A more detailed question and answer lesson about Confession can be found in Baltimore Catechism, Book Three, Lesson Seventeenth.
LESSON NINETEENTH: ON CONFESSION
208. Q What is Confession?
A Confession is the telling of our sins to a duly authorized priest, for the purpose of obtaining forgiveness.
209. Q. What sins are we bound to confess?
A We are bound to confess all our mortal sins. but it is well also to confess our venial sins.
210. Q. Which are the chief qualities of a good Confession?
A The chief qualities of a good Confession are three: it must be humble, sincere, and entire.
211. Q. When is our Confession humble?
A Our Confession is humble, when we accuse our selves of our sins, with a deep sense of shame and sorrow for having offended God.
212. Q. When is our Confession sincere?
A Our Confession is sincere, when we tell our sins honestly and truthfully, neither exaggerating nor excusing them.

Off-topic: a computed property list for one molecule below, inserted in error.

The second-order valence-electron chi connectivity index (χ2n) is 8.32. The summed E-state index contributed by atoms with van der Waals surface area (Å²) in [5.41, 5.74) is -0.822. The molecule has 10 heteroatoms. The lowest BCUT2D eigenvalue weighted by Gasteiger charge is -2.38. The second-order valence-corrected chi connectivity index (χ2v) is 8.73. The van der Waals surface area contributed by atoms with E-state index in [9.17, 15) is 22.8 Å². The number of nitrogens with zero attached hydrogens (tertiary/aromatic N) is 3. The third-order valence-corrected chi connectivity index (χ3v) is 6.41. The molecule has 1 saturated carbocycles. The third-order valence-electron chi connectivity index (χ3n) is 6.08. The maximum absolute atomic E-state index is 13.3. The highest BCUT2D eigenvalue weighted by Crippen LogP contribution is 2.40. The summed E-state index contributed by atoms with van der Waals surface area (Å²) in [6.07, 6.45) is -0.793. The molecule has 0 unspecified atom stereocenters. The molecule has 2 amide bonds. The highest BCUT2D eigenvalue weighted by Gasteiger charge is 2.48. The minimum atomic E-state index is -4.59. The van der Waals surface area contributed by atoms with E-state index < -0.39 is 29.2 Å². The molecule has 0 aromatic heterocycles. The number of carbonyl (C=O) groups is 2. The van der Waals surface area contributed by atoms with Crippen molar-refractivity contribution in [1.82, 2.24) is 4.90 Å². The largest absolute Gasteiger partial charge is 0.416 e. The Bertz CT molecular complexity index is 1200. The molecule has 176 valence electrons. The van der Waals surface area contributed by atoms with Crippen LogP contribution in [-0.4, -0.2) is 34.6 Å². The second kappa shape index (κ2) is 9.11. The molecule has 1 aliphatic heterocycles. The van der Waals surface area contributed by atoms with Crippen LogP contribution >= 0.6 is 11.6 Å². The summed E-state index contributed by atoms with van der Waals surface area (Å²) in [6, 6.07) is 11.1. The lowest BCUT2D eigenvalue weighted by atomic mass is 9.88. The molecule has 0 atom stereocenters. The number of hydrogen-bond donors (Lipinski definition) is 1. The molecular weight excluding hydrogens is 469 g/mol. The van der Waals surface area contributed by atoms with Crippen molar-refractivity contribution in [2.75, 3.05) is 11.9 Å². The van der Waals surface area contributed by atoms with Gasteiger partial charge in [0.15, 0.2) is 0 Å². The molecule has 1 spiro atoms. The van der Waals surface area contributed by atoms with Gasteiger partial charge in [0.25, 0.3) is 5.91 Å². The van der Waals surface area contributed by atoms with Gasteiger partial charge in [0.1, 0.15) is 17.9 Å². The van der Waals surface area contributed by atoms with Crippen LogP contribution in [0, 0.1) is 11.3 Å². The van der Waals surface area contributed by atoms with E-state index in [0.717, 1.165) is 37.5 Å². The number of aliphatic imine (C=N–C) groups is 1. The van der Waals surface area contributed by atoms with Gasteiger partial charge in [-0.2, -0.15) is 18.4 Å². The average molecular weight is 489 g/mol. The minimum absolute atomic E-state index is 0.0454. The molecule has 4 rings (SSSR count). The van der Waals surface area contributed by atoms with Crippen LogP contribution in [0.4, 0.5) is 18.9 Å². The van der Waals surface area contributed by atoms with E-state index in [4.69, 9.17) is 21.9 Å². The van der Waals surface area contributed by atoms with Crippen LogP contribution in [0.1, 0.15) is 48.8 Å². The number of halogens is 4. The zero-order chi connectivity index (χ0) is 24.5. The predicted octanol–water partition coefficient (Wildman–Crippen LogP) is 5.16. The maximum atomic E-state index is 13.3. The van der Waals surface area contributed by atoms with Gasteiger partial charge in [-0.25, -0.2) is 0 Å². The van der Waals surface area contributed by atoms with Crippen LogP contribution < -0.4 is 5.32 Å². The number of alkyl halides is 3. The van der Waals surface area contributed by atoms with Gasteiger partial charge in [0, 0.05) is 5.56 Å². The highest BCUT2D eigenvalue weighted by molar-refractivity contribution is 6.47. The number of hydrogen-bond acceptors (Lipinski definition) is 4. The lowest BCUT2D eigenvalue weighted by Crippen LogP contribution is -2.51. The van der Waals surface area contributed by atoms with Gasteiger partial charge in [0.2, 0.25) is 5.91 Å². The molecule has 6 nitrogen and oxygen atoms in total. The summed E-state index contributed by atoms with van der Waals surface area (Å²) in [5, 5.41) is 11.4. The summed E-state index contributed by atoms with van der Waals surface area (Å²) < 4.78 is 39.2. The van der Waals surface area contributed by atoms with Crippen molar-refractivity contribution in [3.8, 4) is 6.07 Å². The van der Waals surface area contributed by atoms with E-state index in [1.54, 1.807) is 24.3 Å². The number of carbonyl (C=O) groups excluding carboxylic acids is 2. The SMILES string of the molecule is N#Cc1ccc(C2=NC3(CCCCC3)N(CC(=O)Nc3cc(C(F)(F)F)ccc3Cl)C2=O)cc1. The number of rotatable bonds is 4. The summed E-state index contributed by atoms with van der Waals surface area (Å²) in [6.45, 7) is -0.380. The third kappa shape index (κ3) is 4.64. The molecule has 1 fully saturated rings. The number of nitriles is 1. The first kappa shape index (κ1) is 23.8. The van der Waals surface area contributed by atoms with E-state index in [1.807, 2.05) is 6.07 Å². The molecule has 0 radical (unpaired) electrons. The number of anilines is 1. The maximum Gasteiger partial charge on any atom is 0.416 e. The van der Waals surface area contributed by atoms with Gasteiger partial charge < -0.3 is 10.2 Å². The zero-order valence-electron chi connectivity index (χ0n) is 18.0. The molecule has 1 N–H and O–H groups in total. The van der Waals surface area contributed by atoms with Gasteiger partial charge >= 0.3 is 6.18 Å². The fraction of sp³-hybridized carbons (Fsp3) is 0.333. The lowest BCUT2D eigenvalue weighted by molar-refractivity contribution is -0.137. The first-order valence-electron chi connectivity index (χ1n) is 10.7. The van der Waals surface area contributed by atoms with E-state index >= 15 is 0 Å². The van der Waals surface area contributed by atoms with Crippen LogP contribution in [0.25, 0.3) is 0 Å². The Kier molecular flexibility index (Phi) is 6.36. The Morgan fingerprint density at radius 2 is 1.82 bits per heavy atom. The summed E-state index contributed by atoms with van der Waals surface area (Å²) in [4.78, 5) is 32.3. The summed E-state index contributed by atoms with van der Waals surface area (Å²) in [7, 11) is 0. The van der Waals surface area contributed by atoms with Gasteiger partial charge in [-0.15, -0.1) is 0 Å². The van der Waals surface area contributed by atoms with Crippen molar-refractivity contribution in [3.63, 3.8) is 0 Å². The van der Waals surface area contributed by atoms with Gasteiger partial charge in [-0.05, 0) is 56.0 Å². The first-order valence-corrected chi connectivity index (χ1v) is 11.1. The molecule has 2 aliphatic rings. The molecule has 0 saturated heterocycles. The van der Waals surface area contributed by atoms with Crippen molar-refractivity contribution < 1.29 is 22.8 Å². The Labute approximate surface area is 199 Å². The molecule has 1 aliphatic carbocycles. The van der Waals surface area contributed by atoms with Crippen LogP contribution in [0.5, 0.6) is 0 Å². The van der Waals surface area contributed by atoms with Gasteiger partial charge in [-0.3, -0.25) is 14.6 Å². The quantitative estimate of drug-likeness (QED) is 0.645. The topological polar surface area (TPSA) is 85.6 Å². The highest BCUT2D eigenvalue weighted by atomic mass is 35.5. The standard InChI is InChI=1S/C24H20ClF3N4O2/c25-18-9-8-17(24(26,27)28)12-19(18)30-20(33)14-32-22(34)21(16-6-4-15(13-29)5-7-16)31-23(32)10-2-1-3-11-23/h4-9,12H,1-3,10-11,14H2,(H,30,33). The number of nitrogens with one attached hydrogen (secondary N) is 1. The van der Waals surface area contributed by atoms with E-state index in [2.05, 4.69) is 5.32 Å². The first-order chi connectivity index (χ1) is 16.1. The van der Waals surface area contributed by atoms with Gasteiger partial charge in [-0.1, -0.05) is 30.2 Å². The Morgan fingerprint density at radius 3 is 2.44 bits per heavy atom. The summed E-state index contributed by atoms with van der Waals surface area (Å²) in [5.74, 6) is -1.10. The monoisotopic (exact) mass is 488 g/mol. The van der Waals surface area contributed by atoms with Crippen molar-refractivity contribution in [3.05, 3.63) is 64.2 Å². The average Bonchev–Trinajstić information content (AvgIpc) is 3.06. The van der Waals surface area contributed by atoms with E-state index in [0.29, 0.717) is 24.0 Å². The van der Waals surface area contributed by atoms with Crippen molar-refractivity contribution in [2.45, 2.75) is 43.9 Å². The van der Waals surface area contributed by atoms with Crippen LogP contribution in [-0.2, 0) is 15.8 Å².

213. Q. When is our Confession entire?
A Our Confession is entire, when we tell the number and kinds of our sins and the circumstances which change their nature.
214. Q. What should we do if we cannot remember
the number of our sins?
A If we cannot remember the number of our sins, we should tell the number as nearly as possible, and say how often we may have sinned in a day, a week, or a month, and how long the habit or practice has lasted.
215. Q. Is our Confession worthy if, without our
fault, we forget to confess a mortal sin?
A If without our fault we forget to confess a mortal sin, Tour Confession is worthy, and the sin is forgiven; but it must be told in Confession if it again comes to our mind.
216. Q. Is it a grievous offense willfully to
conceal a mortal sin in Confession?
A It is a grievous offense willfully to conceal a mortal sin in Confession, because we thereby tell a lie to the Holy Ghost, and make our Confession worthless.
217. Q. What must he do who has willfully
concealed a mortal sin in Confession?
A He who has willfully concealed a mortal sin in Confession must not only confess it, but must also repeat all the sins he has committed since his last worthy Confession.